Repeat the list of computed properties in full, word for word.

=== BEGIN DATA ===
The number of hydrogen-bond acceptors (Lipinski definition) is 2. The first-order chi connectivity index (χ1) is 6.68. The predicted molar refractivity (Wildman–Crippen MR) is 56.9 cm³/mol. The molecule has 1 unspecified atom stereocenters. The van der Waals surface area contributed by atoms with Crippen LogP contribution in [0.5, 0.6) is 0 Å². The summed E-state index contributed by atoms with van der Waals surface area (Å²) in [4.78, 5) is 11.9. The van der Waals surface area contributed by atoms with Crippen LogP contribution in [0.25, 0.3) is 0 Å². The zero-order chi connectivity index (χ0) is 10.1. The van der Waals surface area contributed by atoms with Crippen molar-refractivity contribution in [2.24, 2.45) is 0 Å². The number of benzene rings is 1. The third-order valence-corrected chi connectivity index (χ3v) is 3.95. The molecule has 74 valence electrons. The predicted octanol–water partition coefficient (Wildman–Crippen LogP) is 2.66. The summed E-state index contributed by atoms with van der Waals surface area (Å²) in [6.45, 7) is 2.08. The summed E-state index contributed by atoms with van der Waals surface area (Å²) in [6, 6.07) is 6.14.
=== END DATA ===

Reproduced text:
The number of hydrogen-bond acceptors (Lipinski definition) is 2. The first-order chi connectivity index (χ1) is 6.68. The predicted molar refractivity (Wildman–Crippen MR) is 56.9 cm³/mol. The molecule has 1 unspecified atom stereocenters. The van der Waals surface area contributed by atoms with Crippen LogP contribution in [0.5, 0.6) is 0 Å². The summed E-state index contributed by atoms with van der Waals surface area (Å²) in [4.78, 5) is 11.9. The van der Waals surface area contributed by atoms with Crippen LogP contribution in [0.25, 0.3) is 0 Å². The zero-order chi connectivity index (χ0) is 10.1. The van der Waals surface area contributed by atoms with Crippen molar-refractivity contribution in [2.24, 2.45) is 0 Å². The number of benzene rings is 1. The third-order valence-corrected chi connectivity index (χ3v) is 3.95. The molecule has 74 valence electrons. The predicted octanol–water partition coefficient (Wildman–Crippen LogP) is 2.66. The summed E-state index contributed by atoms with van der Waals surface area (Å²) in [6.45, 7) is 2.08. The summed E-state index contributed by atoms with van der Waals surface area (Å²) in [6, 6.07) is 6.14.